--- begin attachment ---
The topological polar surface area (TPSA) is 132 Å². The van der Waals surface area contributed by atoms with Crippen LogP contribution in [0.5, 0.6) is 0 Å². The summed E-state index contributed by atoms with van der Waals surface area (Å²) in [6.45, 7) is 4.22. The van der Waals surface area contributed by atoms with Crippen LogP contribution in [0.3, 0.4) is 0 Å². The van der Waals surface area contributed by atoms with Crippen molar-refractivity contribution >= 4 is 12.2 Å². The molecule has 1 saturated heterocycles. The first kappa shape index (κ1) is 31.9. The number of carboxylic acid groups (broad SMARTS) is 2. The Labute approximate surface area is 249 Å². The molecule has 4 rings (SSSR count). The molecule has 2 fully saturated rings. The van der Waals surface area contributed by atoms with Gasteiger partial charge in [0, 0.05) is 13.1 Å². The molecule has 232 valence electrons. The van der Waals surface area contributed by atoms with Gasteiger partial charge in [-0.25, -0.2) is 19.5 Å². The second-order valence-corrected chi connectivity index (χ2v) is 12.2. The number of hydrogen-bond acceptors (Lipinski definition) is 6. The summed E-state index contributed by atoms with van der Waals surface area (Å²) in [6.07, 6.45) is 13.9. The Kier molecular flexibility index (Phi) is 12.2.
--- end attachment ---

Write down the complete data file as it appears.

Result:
The topological polar surface area (TPSA) is 132 Å². The van der Waals surface area contributed by atoms with Crippen LogP contribution in [0.5, 0.6) is 0 Å². The summed E-state index contributed by atoms with van der Waals surface area (Å²) in [6.45, 7) is 4.22. The van der Waals surface area contributed by atoms with Crippen LogP contribution in [0.3, 0.4) is 0 Å². The van der Waals surface area contributed by atoms with Crippen molar-refractivity contribution >= 4 is 12.2 Å². The molecule has 1 saturated heterocycles. The first kappa shape index (κ1) is 31.9. The number of carboxylic acid groups (broad SMARTS) is 2. The Labute approximate surface area is 249 Å². The molecule has 4 rings (SSSR count). The molecule has 2 fully saturated rings. The van der Waals surface area contributed by atoms with Gasteiger partial charge in [0, 0.05) is 13.1 Å². The molecule has 232 valence electrons. The van der Waals surface area contributed by atoms with Gasteiger partial charge in [-0.25, -0.2) is 19.5 Å². The second-order valence-corrected chi connectivity index (χ2v) is 12.2. The number of hydrogen-bond acceptors (Lipinski definition) is 6. The summed E-state index contributed by atoms with van der Waals surface area (Å²) in [6.07, 6.45) is 13.9. The Kier molecular flexibility index (Phi) is 12.2.